The Minority Media and Telecommunications Council gave an enthusiastic endorsement to the FCC’s license application stipulation that asks radio and television licensees to certify that they do not participate in no-urban/no-Spanish dictates as a condition of renewal.
The organization said, “The Minority Media and Telecommunications Council commends the Federal Communications Commission for today’s Advertising Nondiscrimination Enforcement Advisory, and for the designation of a senior member of the Media Bureau’s staff to act as a compliance officer for the Broadcast Advertising Nondiscrimination Rule – the first new federal civil rights mandate since 1977 and the only one ever adopted without opposition.”
MMTC’s David Honig added, “With strong enforcement, these actions by the Federal Communication Commission will finally bring to an end the practice of some advertisers’ refusal to buy time on stations because they serve African American or Hispanic audiences. ’No urban’ and ‘no Spanish’ dictates drain away an estimated $200 million a year from minority broadcasters. By enforcing the Advertising Nondiscrimination Rule and eradicating these discriminatory practices, the FCC will help minority stations garner a 5-to-10-percent increase in revenue. Today’s announcement is a huge step forward for minority broadcasters and for the nation.”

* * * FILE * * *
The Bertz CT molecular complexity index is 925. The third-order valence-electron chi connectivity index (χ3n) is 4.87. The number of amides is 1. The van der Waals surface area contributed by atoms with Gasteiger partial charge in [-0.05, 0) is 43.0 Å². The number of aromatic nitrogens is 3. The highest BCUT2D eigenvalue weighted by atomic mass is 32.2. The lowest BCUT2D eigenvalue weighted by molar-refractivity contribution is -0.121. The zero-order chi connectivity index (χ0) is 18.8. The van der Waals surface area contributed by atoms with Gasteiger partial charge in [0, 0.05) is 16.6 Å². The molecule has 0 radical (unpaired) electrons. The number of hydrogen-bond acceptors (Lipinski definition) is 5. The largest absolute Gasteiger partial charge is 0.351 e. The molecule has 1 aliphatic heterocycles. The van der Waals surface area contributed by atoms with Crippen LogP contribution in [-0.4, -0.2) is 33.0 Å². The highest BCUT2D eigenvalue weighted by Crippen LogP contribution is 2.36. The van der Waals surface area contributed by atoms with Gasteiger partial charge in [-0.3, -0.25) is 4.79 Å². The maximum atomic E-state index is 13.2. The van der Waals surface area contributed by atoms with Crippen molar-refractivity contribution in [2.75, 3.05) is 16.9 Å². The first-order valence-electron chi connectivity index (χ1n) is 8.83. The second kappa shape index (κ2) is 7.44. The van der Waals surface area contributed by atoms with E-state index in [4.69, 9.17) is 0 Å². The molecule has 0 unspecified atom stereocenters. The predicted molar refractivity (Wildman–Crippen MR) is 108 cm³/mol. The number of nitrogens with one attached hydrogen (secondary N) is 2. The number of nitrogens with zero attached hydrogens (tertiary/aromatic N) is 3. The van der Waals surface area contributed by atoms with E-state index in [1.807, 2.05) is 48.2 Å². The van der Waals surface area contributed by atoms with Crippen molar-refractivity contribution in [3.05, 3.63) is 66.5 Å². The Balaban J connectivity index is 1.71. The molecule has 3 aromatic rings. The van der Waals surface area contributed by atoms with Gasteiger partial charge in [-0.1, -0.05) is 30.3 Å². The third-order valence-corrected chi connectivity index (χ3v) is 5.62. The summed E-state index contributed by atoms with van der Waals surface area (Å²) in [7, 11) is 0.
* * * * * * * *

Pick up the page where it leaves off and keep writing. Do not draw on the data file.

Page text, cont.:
RBR-TVBR observation: We would like to make it perfectly clear that we have no objection to enforcing the regulations combating advertising discrimination. We just think this is an agency/advertiser problem, not a station problem, making the license renewal process a curious place to start.
The station is the venue. It is home to advertising traffic – but it doesn’t choose the traffic. This is like saying it is the responsibility of a street to monitor and identify jaywalkers.
It seems to us that the only way to effectively catch those employing the dictates is for stations which believe they are being bypassed to document the evidence and make their case. It will STILL be a hard case to prove, since the case will have to be strong enough to prove intent, combined with the fact that it will be the rare contract that actually includes a smoking gun clause in it. But that is where the focus should be.